Unlike most U.S. holidays, Labor Day is a strange celebration without rituals, well, except for shopping and barbecuing.
Peter J. McGuire, United Brotherhood of Carpenters founder, and Matthew Maguire, secretary of the Central Labor Union in New York, are considered founders of the U.S. Labor Day.
Central Labor Union adopted a Labor Day proposal in 1882 and appointed a committee to plan a demonstration and picnic. Workers agreed and staged a strike to get a day off work on the first Monday in September.
Twelve years later, in 1894, Labor Day became an official federal holiday though the bill did not give everyone a holiday. Only federal employees were authorized the day off by the law.
Though the holiday has no rituals, addresses by union officials, industrialists, government officials, and others do receive coverage in social media, newspapers, and television.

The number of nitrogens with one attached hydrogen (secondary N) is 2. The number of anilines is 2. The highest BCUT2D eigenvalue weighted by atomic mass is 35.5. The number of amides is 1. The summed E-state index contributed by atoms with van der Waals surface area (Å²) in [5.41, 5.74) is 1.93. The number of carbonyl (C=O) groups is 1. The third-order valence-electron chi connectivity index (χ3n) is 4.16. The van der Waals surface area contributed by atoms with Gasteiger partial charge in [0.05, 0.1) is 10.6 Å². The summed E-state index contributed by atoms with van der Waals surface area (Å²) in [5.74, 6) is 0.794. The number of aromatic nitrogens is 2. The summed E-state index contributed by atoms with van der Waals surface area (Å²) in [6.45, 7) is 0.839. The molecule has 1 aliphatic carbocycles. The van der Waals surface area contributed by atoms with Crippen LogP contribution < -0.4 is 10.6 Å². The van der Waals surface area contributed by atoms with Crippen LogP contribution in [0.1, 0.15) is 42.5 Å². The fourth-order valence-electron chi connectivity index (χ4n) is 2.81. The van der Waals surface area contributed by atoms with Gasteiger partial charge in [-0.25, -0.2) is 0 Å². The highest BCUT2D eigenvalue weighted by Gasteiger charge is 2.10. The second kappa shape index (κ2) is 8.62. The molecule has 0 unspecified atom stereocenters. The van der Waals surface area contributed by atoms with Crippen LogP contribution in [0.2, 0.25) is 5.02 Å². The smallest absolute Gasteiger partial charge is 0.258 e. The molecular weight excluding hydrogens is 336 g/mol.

Labor Day mostly signifies a three-day weekend filled with retail sales, an extra day away from work, and the unofficial end of summer.
Unless you work in retail then you’ll have some long working hours. Police, firefighters, nurses, and doctors will also experience heavy workloads because Labor Day is the second most dangerous holiday to drive on U.S. highways.
I’ll not be driving. I’ll be following Douglas Pagels’ advice.
“Sometimes it’s important to work for that pot of gold. But other times it’s essential to take time off and to make sure that your most important decision in the day simply consists of choosing which color to slide down on the rainbow.”
Why not join me? Relax, grab one last hot dog, and slide down your rainbow beam.